General Notes for Imperfect Competition

Ashley Hay
Note by Ashley Hay, updated more than 1 year ago
Ashley Hay
Created by Ashley Hay about 4 years ago
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Monopolies, Monopolistic Competition, and Oligopolies

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Page 1

Monopoly

MONOPOLY: a competitive structure where there is only 1 seller of a particular product with no close substitutes Monopolists are price-searchers. The demand curve is downward sloping, so they must lower price to sell additional units. Elasticity of Demand:-When marginal revenue is positive, demand curve is elastic. It's positive to the left of the demand line where MR crosses with the x axis (vertical line upwards)-Monopolists will always choose to produce in the elastic portion of the demand curve because producing higher quantities would reduce TR while adding to TCProblems with Monopolies: In order to maximize profits, monopolists end up producing less output and charging a higher price than a competitive market would. By charging more and producing less, monopolists takes away consumer and producer surplus - this is called dead weight loss. Monopolists aren't efficient! They fail to achieve productive efficiency by not producing at minimum ATC, and allocative efficiency by not charging a price equal to MC.

Because of inefficiency, the government may regulate monopolies by forcing them to produce more and charge less. Social Optimum: P = MC Fair Return: P = ATC (zero economic profit)

Page 2

Monopolistic Competition

NOTE: In monopolistic competition, the demand curve (AR) is more elastic due to the presence of substitutes!In the long run, economic profits cause new firms to enter the market. This causes... The demand curve of existing profits to shift left (aka the substitute effect) Zero Economic Profit occurs (when ATC = AR at the quantity being produced) HOWEVER, even in the long run, the firm is still sort of inefficient because price (P) does not equal MC and the firm doesn't produce at minimum ATC. This is known as allocative inefficiency.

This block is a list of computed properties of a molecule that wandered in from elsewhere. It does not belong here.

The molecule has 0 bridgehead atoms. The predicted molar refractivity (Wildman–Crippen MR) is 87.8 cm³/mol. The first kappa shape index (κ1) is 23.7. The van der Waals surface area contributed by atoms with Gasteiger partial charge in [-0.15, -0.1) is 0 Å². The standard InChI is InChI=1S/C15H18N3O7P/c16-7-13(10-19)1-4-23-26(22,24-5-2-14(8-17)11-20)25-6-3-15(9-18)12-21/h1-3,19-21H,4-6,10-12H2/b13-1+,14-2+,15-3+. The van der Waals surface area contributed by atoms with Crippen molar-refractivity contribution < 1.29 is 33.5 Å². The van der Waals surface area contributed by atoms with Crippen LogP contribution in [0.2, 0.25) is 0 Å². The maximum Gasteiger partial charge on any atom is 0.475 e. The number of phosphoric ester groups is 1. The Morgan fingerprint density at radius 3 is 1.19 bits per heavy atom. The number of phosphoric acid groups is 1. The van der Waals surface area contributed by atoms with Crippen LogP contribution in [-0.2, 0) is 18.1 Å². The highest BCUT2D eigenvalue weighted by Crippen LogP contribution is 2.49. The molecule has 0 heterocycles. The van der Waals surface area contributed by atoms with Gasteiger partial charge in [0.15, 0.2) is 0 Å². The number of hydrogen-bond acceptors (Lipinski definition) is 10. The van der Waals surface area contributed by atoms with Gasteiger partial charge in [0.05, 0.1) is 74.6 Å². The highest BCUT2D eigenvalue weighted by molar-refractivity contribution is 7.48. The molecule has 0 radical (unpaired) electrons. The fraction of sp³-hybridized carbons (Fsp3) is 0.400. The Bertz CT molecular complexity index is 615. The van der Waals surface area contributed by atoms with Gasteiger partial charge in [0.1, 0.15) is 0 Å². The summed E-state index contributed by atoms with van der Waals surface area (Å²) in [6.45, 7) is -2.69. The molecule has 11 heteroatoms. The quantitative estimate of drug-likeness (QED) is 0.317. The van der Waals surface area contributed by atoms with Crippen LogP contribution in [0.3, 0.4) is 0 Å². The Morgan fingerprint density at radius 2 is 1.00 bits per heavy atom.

Page 3

Oligopoly: Game Theory

-Game Theory analyzes the behavior of oligopolies GAME THEORY: firms take actions based on what they anticipate their rival will do uses a Payoff Matrix to analyze/predict the actions of players -A dominant strategy is one that a firm will definitely follow because it yields the highest benefit regardless of whatever the competition does-Nash Equilibrium: a position in which neither player could be made better off by changing their position (assuming the other doesn't change either)essentially, it's the one box of the Payoff Matrix that should happen

In the Payoff Matrix above... Yellow's dominant strategy is a high output White's dominant strategy is also a high output So, the Nash Equilibrium exists in the bottom right hand corner, with both outputs being high, and both firms making $100 million. This is because neither could be better off choosing an option other than high, so no matter what happens, that box should be the production.

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